Just a few minutes from Malta’s capital city Valletta, the bustling former fishing village of St Julian’s has grown up to become one of the island’s leading resorts and home to its bubbliest nightlife.
A big hit with the locals as well as tourists, St Julian’s is where Malta’s trendsetters come to eat, drink, shop and let their hair down. Split into several very distinct regions, St Julian’s is a laid back idyll during the day. It’s the perfect place to try some authentic Maltese or Italian cuisine in one of the fine restaurants, indulge in a spot of serious retail therapy at the Bay Street shopping centre or soak up some sun on one of the flat rock beaches. By night, join the booming party scene in Paceville, where you’ll find a thriving district packed with every type of bar and club to suit all tastes. Check out Axis Disco, the biggest venue in town, and dance the night away to top name DJs playing the best Latin, salsa, house and R&B amidst a spectacular laser show. Or see if lady luck’s smiling down on you at the Dragonara Casino on the waterfront.
After a hectic night, take some time to recharge in cosmopolitan St George’s, the resort’s northernmost district, complete with a beach of golden sand.
St Julian’s has everything you want in a fabulous holiday destination, as well as making the ideal base from where to explore the rest of the island. Whatever you‘re looking for on your holiday to Malta, St Julian’s has it covered.
Malta’s capital city might be short on space but it’s big on history. This UNESCO World Heritage Site covers just one square kilometre, but there’s lots to explore inside its formidable bastion walls. Under the high-vaulted ceiling of the beautiful Baroque Co-Cathedral are two priceless works by the great Caravaggio. A short distance away, the spectacular Upper Barrakka Gardens serves up unbeatable panoramas across the sparkling bay. Valletta is a treat not to be missed.
If you need a break from the raucousness of Paceville, the classy nightlife in Sliema might be more to your liking. Sitting next to St Julian’s, this former home of Malta’s aristocracy is a stylish resort that offers a touch of sophistication in its plush wine bars and trendy cafes. Its designer shopping boutiques and Blue Flag beaches have been attracting the island’s wealthiest to its shores for years. While the sea here is ideal for swimming and a range of water sports, you’ll find the lidos dotted along the coastline attract the most visitors.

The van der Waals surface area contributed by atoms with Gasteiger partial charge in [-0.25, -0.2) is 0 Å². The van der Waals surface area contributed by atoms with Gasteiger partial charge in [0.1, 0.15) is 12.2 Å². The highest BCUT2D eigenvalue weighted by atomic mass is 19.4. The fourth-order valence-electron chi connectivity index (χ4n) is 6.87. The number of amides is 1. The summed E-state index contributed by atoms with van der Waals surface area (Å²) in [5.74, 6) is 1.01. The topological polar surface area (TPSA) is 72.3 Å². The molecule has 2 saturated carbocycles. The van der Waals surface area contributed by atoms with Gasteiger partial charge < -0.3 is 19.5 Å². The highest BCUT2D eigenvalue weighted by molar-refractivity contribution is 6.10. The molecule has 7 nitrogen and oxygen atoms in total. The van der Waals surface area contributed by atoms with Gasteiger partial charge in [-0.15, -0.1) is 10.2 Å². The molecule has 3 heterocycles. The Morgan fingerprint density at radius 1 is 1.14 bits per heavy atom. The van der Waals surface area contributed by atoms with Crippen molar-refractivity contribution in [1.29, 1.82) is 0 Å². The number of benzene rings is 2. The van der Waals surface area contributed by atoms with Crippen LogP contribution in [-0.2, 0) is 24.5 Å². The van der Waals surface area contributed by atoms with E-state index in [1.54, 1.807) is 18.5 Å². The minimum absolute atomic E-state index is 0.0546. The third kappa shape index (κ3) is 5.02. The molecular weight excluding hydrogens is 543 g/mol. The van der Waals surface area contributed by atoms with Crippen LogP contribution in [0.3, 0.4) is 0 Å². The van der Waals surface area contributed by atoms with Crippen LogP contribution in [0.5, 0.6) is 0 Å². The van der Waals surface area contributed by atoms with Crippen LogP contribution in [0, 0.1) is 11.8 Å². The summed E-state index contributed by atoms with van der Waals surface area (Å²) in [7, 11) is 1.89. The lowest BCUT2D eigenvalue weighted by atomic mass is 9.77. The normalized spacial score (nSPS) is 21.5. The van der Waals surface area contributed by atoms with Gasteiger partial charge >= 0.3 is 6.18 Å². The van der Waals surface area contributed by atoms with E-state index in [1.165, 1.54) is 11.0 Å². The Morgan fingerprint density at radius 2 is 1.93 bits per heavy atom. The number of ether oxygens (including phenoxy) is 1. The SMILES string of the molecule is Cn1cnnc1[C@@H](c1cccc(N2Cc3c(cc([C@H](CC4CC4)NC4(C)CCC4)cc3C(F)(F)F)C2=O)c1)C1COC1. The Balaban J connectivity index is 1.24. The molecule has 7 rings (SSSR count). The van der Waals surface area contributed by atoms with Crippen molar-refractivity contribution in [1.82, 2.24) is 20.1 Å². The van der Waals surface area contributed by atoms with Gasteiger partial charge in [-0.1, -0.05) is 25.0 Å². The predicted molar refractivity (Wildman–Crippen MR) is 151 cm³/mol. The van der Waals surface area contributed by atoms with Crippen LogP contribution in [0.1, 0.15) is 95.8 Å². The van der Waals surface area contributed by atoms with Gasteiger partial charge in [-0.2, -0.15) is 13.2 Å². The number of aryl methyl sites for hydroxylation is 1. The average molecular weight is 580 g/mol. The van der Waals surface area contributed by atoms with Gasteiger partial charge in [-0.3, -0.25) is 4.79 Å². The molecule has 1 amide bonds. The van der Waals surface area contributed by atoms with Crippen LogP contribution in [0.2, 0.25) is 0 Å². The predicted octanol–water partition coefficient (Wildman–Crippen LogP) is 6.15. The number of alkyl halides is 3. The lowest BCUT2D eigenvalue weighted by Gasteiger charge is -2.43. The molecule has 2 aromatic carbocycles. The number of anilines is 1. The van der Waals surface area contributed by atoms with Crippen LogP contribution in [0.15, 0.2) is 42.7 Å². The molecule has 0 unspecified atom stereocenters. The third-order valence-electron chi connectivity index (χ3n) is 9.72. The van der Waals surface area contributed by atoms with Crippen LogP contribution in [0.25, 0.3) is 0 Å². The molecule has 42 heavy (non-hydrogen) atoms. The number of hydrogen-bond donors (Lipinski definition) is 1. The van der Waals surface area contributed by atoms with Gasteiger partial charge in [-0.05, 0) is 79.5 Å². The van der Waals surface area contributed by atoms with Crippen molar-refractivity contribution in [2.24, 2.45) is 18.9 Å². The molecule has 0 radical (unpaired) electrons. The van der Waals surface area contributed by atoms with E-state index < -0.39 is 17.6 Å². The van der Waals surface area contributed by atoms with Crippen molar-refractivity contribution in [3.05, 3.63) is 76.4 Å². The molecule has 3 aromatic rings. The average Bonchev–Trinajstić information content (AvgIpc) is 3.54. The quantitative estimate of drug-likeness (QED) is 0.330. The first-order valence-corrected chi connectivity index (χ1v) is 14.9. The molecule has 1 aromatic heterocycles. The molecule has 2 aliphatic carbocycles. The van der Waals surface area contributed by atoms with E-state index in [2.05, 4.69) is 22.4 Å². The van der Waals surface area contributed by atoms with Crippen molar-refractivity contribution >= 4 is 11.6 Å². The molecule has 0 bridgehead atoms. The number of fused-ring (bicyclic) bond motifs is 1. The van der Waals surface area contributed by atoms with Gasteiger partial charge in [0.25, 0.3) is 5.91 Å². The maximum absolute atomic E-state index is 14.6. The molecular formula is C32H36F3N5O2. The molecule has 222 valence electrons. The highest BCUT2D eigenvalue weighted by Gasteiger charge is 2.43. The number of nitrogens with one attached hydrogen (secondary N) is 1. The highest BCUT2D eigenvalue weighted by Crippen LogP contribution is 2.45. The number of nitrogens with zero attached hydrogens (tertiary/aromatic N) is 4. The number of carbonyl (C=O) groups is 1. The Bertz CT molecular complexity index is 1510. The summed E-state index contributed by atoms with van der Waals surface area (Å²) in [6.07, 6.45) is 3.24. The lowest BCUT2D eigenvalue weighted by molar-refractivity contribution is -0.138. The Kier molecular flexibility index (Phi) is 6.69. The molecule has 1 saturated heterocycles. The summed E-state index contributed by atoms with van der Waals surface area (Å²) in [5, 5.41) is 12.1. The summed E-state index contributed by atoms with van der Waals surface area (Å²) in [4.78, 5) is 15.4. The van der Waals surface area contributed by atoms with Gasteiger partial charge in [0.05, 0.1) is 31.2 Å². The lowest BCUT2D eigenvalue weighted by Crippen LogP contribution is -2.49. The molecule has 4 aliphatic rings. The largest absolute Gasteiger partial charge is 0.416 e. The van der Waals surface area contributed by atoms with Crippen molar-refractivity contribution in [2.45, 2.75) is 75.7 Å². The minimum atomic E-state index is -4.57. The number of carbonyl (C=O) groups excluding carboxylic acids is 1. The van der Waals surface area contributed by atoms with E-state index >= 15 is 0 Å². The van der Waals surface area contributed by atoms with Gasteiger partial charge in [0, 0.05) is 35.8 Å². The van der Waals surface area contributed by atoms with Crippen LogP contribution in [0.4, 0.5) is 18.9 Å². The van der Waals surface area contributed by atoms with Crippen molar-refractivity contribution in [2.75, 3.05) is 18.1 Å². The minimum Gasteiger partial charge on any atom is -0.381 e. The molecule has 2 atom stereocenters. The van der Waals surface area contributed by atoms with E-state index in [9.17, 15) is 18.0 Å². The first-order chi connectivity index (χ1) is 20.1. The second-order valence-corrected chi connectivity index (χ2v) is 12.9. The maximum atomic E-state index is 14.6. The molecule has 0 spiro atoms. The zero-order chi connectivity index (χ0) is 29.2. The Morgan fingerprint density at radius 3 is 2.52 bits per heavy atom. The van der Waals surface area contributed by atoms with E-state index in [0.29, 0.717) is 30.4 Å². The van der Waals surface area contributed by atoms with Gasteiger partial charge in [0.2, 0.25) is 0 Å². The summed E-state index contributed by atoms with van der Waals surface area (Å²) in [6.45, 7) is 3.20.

Stepping into Mdina is like stepping back in time. This historic walled city was once Malta’s capital and sits on a high peak in the middle of the island, with commanding views on all sides. Here, no cars are allowed to disturb the peace, leading to locals dubbing it the Silent City. Explore the mediaeval yellow-stoned buildings, take in the timeless atmosphere and visit the ancient grotto said to have been the home of St Paul the Apostle when he was shipwrecked on the island.
Exploring St Julian’s…
St George’s Bay
With its great location in the middle of town, just a few steps away from some of the best bars and restaurants, the beach at St George’s Bay is a popular spot. Proudly boasting its Blue Flag status, this stretch of fine golden sand is a great place to soak up some rays and take a dip in the crystal clear, blue waters of the Mediterranean. If the sun gets too much, the nearby Bay Street shopping centre gives you the opportunity to cool down as you snap up a bargain or two.
The leading casino in Malta, Dragonara is housed in a fabulous 19th century summer palace sitting on a tiny peninsula, with a grand balcony looking out over its beautiful surroundings. Hopeful punters can take their pick from roulette, blackjack and poker, along with horse racing games and over 190 slot machines. If your luck runs out, there is a fine restaurant serving delicious French and Mediterranean cuisine and a bar with live entertainment.
Located just a few miles outside St Julian’s, the enormous Mosta church is topped by the third largest rotunda dome in the world. Taking 27 years to build, the church was completed in 1860 and is dedicated to the Assumption of Our Lady. During WWII, Malta became the most bombed nation on earth, and Mosta church became the site of a miracle. In 1942, it was hit by two bombs during morning service, one of them falling straight through the roof—and neither of them exploded, sparing over 200 lives. You can still see the hole in the roof today, along with a replica of the bomb displayed in the nave.
The cuisine in Malta has a typically Mediterranean feel, with dashes of Sicilian, French and even African influences. It’s an eclectic mix of flavours that produce delicious speciality dishes, among them the traditional Maltese soup soppa tal-armla, or Widow’s Soup. Made with plenty of locally produced vegetables such as potatoes, carrots, peas and cauliflower, blended together with a thick tomato paste, it’s hearty and substantial enough to be a meal all by itself.
St Julian’s restaurants
Whatever your taste buds fancy on your holiday in St Julian’s, you’ll be spoiled for choice with the range of amazing restaurants on offer. From family-friendly pizzerias to fine gourmet dining, there’s plenty to enjoy for everyone.
The exciting town of St Julian’s has something to entice holidaymakers from all walks of life. Whether you want to dance all night in the first-class clubs or explore the surrounding historical attractions, we know you’ll love this fascinating destination.
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